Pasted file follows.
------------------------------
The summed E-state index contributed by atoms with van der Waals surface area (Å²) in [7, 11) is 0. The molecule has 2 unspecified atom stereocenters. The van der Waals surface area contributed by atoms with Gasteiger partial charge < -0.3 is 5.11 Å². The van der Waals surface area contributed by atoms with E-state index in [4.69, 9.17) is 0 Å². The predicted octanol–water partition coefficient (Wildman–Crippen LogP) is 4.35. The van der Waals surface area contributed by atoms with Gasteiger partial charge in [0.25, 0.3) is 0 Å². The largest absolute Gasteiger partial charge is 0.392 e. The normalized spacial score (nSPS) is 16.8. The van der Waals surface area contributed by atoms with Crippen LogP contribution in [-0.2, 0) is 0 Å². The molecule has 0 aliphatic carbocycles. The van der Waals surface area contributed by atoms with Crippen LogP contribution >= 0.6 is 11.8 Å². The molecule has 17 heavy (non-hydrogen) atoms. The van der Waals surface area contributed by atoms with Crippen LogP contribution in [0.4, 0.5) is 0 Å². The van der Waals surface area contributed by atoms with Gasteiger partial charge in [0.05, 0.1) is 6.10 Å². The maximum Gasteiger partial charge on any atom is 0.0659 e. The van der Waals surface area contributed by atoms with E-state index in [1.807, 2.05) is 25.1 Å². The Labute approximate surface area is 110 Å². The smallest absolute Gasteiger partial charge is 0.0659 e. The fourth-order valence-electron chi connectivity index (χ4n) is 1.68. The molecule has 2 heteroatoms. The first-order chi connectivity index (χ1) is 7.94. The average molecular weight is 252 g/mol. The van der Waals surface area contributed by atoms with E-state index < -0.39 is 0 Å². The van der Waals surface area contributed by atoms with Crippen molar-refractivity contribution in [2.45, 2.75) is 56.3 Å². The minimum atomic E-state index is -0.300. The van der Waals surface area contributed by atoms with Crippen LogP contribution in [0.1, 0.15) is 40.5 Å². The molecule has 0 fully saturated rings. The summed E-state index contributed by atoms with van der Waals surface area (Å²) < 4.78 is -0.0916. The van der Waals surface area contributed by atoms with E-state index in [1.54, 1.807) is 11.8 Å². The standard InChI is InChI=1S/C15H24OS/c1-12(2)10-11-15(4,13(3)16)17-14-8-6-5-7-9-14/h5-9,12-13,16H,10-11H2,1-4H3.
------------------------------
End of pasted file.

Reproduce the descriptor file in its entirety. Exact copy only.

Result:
The summed E-state index contributed by atoms with van der Waals surface area (Å²) in [7, 11) is 0. The molecule has 2 unspecified atom stereocenters. The van der Waals surface area contributed by atoms with Gasteiger partial charge < -0.3 is 5.11 Å². The van der Waals surface area contributed by atoms with E-state index in [4.69, 9.17) is 0 Å². The predicted octanol–water partition coefficient (Wildman–Crippen LogP) is 4.35. The van der Waals surface area contributed by atoms with Gasteiger partial charge in [0.25, 0.3) is 0 Å². The largest absolute Gasteiger partial charge is 0.392 e. The normalized spacial score (nSPS) is 16.8. The van der Waals surface area contributed by atoms with Crippen LogP contribution in [-0.2, 0) is 0 Å². The molecule has 0 aliphatic carbocycles. The van der Waals surface area contributed by atoms with Crippen LogP contribution >= 0.6 is 11.8 Å². The molecule has 17 heavy (non-hydrogen) atoms. The van der Waals surface area contributed by atoms with Crippen LogP contribution in [0.4, 0.5) is 0 Å². The van der Waals surface area contributed by atoms with Gasteiger partial charge in [0.05, 0.1) is 6.10 Å². The maximum Gasteiger partial charge on any atom is 0.0659 e. The van der Waals surface area contributed by atoms with E-state index in [1.807, 2.05) is 25.1 Å². The Labute approximate surface area is 110 Å². The smallest absolute Gasteiger partial charge is 0.0659 e. The fourth-order valence-electron chi connectivity index (χ4n) is 1.68. The molecule has 2 heteroatoms. The first-order chi connectivity index (χ1) is 7.94. The average molecular weight is 252 g/mol. The van der Waals surface area contributed by atoms with E-state index < -0.39 is 0 Å². The van der Waals surface area contributed by atoms with Crippen molar-refractivity contribution in [2.45, 2.75) is 56.3 Å². The minimum atomic E-state index is -0.300. The van der Waals surface area contributed by atoms with Crippen LogP contribution in [0.1, 0.15) is 40.5 Å². The molecule has 0 fully saturated rings. The summed E-state index contributed by atoms with van der Waals surface area (Å²) < 4.78 is -0.0916. The van der Waals surface area contributed by atoms with E-state index in [1.54, 1.807) is 11.8 Å². The standard InChI is InChI=1S/C15H24OS/c1-12(2)10-11-15(4,13(3)16)17-14-8-6-5-7-9-14/h5-9,12-13,16H,10-11H2,1-4H3.